Facebook’s Breast Phobia Is Absolutely RidiculousBy: Josh Wolford - February 9, 2012
Full disclosure: I’m much, much more socially liberal than the average bear. I won’t get into specifics about certain policy positions – but let’s just say that I fail to see how a little lightening up could do anything but help a society.
Having said that, I believe that you can be pretty socially conservative and still see that Facebook really needs to lighten up when it comes to nudity.
And no, I’m not suggesting that we turn the news feed into a porn tube or we turn the Timeline into an exhibition show. Let’s be real – this isn’t Myspace.
What do you think should be the line when it comes to nudity on Facebook? What do you think of their current policies? Have you ever had a post removed and you felt it was unjust based on their policies? Let us know in the comments.
All I’m suggesting is that we stop acting like the catalyst for the fall of our moral civilization is a 15-year-old catching a glimpse of a painted breast. I’ll now step down off the soapbox and get to the real story.
Parenting blog strollerderby (a Babble property) reports that Babble’s social media manager Andrea Zimmerman recently had a photo removed from her Facebook page. She received that standard rigamarole about Facebook’s nudity and pornography policy and the obligatory “do this too much and we’ll kick you off” warning. Many of us have seen this first hand in our many years of Facebooking.
The photo in question is of a fully nude woman with both breasts exposed. Both nipples are visible and the subject of the photo is touching herself. Check out the incredibly obscene photo below:
Are you as horrified as I am?
The photo, part of a pregnancy body art series, is about as un-obscene as it can get. In fact, it’s rather beautiful. But the problem lies with Facebook. It doesn’t matter that this depiction of nudity is what it is – and not some still image from Bangbus.
Facebook’s current policy says that the user “will not post content that: is hateful, threatening, or pornographic; incites violence; or contains nudity or graphic or gratuitous violence.” It goes on to say that a photo can and will be removed if it “contain[s] nudity, drug use or other obscene content. If the photo attacks another individual or group, it will be removed as well.”
Nudity, drug use, or other obscene content. When did nudity just automatically become obscene content?
Let’s take another photo example – this time one more personal to me. I shared an article of mine to my personal Facebook page as well as WebProNews’ Facebook page. The article in question was about Porn sites participating in the internet-wide SOPA protests. This was its lead image:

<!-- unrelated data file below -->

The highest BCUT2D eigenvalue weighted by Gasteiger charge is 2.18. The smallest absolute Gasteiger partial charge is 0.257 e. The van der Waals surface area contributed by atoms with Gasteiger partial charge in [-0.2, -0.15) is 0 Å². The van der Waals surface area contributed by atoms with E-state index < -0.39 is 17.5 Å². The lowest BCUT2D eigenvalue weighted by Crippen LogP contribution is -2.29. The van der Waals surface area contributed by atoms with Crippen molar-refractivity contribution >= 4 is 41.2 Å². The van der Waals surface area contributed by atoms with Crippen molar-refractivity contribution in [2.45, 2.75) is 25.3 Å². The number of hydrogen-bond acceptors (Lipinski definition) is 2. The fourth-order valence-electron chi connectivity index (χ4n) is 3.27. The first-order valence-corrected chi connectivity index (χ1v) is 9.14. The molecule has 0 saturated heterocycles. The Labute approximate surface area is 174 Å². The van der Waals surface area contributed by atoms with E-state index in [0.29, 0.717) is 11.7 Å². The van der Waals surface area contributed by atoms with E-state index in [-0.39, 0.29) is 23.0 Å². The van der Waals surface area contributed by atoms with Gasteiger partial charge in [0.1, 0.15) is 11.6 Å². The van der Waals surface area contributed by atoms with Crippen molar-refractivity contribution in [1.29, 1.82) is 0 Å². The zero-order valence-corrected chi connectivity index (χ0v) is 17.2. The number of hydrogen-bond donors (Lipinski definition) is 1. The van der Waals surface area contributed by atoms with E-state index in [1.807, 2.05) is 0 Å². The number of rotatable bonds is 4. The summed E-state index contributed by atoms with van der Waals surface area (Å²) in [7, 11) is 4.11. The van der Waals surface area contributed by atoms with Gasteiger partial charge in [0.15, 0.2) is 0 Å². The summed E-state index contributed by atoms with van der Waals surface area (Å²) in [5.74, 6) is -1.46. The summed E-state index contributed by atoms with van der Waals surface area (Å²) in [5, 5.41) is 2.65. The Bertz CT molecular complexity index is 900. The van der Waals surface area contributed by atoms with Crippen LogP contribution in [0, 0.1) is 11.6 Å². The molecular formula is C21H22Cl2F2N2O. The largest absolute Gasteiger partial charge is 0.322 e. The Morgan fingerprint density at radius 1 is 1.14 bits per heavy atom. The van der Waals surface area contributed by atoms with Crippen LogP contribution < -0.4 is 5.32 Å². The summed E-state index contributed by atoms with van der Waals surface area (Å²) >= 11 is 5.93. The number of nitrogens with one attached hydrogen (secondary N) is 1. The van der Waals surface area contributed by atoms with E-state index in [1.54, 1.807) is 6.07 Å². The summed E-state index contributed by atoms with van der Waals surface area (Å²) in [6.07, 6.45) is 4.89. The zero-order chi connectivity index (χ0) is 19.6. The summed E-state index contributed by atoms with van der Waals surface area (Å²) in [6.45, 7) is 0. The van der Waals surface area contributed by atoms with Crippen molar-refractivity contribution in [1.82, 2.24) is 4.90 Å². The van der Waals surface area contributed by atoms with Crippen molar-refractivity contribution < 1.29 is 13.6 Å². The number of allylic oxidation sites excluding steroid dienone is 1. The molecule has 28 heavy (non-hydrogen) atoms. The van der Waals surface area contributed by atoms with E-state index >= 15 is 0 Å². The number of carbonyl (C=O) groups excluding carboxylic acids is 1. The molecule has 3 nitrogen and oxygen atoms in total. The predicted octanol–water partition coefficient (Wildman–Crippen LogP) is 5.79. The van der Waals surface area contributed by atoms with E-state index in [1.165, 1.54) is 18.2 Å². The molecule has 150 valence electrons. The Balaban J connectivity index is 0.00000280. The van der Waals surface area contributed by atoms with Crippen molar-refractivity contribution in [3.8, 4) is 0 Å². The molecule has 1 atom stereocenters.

As you can see, the young lass in the photo is rather buxom, and her assets aren’t exactly hidden away. But as you can clearly see, no nudity in the classical sense. No more skin is shown in that photo than in a bikini shot the average college girl posts after Spring Break. Nevertheless, Facebook removed the entire article from both my personal account and the WebProNews account. They also temporarily suspended my account and gave me the whole community guidelines lecture. All for the above photo, let me remind you.
Facebook and breasts have already been in the news this week. Breastfeeding activists who say that Facebook has removed countless breastfeeding images of theirs scheduled “nurse-in” protests at Facebook offices around the world.
Facebook’s policy on that is that breastfeeding photos are allowed as long as they don’t show “an exposed breast where the child in not actively engaged in nursing.” The activists claim that Facebook is unable to keep up with their removals and are unjustly taking down images that do not violate the policy.
It’s totally understandable that many photos get removed in error. Just imagine the volume of photos that hit Facebook every day. Mistakes should no doubt be expected.
But could a laxation of policy alleviate a bit of the problem? If Facebook lightened up, just a bit, could it prevent images like my (clearly not nude) lingerie girl from being removed unjustly?
I’m fully aware that it is Facebook’s right as a company to set up their policies in any way they choose. And trust me guys, I don’t want to turn Facebook into YouPorn. I just want Facebook to stop acting like nude pregnant body art is obscene.
What do you think? First, what do you think the line is when it comes to images on Facebook? Secondly, how big of a problem is the fact that photos are being removed in error, having not violated Facebook’s stated policies?
Should Facebook create more specific guidelines differentiating nudity from pornography? Let us know in the comments.